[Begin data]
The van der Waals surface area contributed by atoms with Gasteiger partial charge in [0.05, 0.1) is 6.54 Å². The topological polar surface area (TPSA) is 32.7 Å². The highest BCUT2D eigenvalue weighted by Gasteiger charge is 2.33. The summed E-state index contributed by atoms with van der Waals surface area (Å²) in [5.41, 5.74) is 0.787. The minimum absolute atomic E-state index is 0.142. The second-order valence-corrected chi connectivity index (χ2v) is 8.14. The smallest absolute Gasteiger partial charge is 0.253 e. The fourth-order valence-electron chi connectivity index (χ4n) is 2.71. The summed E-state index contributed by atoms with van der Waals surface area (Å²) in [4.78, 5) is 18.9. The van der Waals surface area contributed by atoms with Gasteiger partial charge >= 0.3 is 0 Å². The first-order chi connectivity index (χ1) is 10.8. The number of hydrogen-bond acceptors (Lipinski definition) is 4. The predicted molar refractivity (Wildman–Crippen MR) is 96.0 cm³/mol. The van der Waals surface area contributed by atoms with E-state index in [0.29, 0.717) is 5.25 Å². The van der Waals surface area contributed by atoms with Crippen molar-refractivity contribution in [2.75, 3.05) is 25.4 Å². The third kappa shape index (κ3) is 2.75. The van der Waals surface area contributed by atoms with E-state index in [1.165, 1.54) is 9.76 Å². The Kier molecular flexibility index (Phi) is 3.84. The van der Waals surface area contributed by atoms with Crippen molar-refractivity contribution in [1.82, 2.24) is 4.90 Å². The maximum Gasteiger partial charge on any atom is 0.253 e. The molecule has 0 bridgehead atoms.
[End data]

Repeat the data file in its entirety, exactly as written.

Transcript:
The van der Waals surface area contributed by atoms with Gasteiger partial charge in [0.05, 0.1) is 6.54 Å². The topological polar surface area (TPSA) is 32.7 Å². The highest BCUT2D eigenvalue weighted by Gasteiger charge is 2.33. The summed E-state index contributed by atoms with van der Waals surface area (Å²) in [5.41, 5.74) is 0.787. The minimum absolute atomic E-state index is 0.142. The second-order valence-corrected chi connectivity index (χ2v) is 8.14. The smallest absolute Gasteiger partial charge is 0.253 e. The fourth-order valence-electron chi connectivity index (χ4n) is 2.71. The summed E-state index contributed by atoms with van der Waals surface area (Å²) in [4.78, 5) is 18.9. The van der Waals surface area contributed by atoms with Gasteiger partial charge >= 0.3 is 0 Å². The first-order chi connectivity index (χ1) is 10.8. The number of hydrogen-bond acceptors (Lipinski definition) is 4. The predicted molar refractivity (Wildman–Crippen MR) is 96.0 cm³/mol. The van der Waals surface area contributed by atoms with E-state index in [0.29, 0.717) is 5.25 Å². The van der Waals surface area contributed by atoms with Crippen molar-refractivity contribution in [2.75, 3.05) is 25.4 Å². The third kappa shape index (κ3) is 2.75. The van der Waals surface area contributed by atoms with E-state index in [1.165, 1.54) is 9.76 Å². The Kier molecular flexibility index (Phi) is 3.84. The van der Waals surface area contributed by atoms with Crippen molar-refractivity contribution in [1.82, 2.24) is 4.90 Å². The maximum Gasteiger partial charge on any atom is 0.253 e. The molecule has 0 bridgehead atoms.